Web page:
How Can We Transition Our Energy Systems in Time for 2050?
Businesses, Governments, organisations, need to come together to ensure our energy transition is met by 2050, if not earlier.
Businesses, Governments, organisations, and people alike need to come together to ensure our energy transition is met by 2050, if not earlier. Whilst many countries are working towards implementing low and zero-carbon energy systems, how can we ensure that we transition in time?
Getting to net zero
The decarbonisation of our energy systems is a top priority to reduce Greenhouse Gas (GHG) emissions. However, our energy systems are complex. The energy transition, therefore, requires global collaboration to achieve widespread social and technological changes over time.
The widespread adoption of new technologies is needed to transition our energy systems. Including upgrades to the miles of infrastructure networks, the transportation of different types of solid, liquid, and gaseous fuels and changes to our energy imports and exports. There are three points of influence on our GHG emissions that need to be addressed.
- How many energy services each person uses.
- The energy intensity of goods and services, or efficiency.
- The amount of carbon in the energy we use, known as the carbon intensity.
How can we ensure our energy transition will be successful in time?
To ensure we reach our 2050 goal, there are many ways to ensure low and zero-carbon technology is easily available to propel our energy transition forward at pace.
Ensure low or zero-carbon and renewable technology is available to all
Making low or, zero-carbon and renewable technology available to all as a global public good will be one of the biggest steps to eliminating knowledge and technology barriers. Renewable technologies have been found to have very fast learning curves, meaning the cost decreases quickly as installed capacity increases.
For example, solar PV has been found to have a 20% learning curve, meaning that for every doubling of installed capacity, costs are reduced by 20%. Therefore, rapid adoption of renewable technologies by those able to afford them now will help reduce the costs, allowing a wider range of businesses and people to adopt a cleaner energy system.
Improve access to components and raw materials
Although a new solar installation is often cheaper than running an existing coal-fired power plant in many places, the materials used in renewable technologies could begin to increase prices in the future. This is because some of the minerals have a limited supply in the earth’s crust, while others are mined in politically unstable areas of the globe.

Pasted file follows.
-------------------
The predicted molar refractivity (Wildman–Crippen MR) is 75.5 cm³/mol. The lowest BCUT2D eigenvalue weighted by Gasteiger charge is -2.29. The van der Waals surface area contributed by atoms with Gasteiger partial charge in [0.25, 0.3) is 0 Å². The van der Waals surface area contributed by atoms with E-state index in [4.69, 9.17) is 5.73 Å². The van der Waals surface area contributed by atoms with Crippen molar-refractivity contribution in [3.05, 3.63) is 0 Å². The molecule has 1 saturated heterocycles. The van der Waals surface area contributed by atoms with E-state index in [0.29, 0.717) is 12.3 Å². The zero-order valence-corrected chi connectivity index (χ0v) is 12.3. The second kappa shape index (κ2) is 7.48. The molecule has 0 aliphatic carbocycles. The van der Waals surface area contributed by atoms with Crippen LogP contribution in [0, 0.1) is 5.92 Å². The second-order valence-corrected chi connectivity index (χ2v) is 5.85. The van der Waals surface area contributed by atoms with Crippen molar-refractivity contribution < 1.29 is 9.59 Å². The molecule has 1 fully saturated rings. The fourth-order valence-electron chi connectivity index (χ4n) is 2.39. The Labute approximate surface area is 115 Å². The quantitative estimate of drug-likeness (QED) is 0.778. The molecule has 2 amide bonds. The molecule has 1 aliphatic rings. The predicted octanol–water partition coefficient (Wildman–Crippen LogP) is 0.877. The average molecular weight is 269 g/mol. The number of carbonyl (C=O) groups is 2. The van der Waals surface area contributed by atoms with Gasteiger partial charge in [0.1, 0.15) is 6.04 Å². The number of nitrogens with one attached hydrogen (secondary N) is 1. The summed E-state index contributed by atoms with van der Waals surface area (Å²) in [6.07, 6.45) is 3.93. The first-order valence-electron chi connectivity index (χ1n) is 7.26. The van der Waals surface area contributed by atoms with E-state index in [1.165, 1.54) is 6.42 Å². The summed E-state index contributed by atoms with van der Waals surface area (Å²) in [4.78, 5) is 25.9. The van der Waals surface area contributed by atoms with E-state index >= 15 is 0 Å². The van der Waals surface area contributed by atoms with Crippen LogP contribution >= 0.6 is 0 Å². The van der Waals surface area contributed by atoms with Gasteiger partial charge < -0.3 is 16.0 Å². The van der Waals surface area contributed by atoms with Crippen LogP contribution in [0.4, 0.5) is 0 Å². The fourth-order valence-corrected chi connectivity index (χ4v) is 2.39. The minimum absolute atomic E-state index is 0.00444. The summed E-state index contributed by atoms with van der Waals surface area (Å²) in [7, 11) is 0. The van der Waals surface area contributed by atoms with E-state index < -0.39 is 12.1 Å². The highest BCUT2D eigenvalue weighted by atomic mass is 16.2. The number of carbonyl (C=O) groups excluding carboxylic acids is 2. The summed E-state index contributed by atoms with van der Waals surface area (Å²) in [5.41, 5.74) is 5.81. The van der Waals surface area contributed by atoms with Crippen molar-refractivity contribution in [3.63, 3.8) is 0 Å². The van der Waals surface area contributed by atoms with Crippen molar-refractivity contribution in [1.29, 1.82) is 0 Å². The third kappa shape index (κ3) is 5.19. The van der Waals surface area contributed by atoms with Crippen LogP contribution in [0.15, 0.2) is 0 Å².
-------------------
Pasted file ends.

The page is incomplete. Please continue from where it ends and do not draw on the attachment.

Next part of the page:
To help reduce the chance of future supply problems, all users should focus on optimising their recycling practices, particularly for electricals, plastics, and metals. Additionally, it’s important that we expand and diversify our global manufacturing capacity and include training and skills investment in critical mineral recovery.
Focus on energy efficiency
As we make the shift to the electrification of many goods and services, reducing the demand for grid electricity will reduce the spending needed to upgrade our electricity grid. One method of reducing electricity demand is through investing in energy efficiency measures. A site surveyor can identify which energy efficiency projects will have the biggest effect, and the potential cost savings you can expect.
Reform policy frameworks
Policy can have a huge impact on the direction our energy transition takes but domestic policy frameworks need to be reformed to streamline and fast-track our decarbonisation projects. Policies and processes can help to reduce market risk as well as implement incentives. Increasing the uptake of low and zero carbon technologies can be supported by clear and robust policies, transparent processes, public support, and modern energy system availability. Businesses and organisations can play a big role in helping to shape future policy by making clear public statements about their commitment to the energy transition.
All this however isn’t possible without investment. Investing in low-carbon technology, renewables, and infrastructure will allow us to reach our 2050 goal. The funding is there but commitments must be made and those responsible for funding the energy transition, such as global financial institutions, multilateral development banks and other public and private financial institutions, must be held accountable for accelerating our transition.
Inspired PLC’s experts can support your business’ energy needs and work alongside your business to achieve its net zero and carbon reduction ambitions. Learn more about what we can do for you by contacting us on 01772 689 250 or email us on [email protected].
Follow along with Inspired PLC’s COP27 coverage, including social media, articles, coverage and sign up for daily updates straight to your inbox on our COP27 Insights Hub.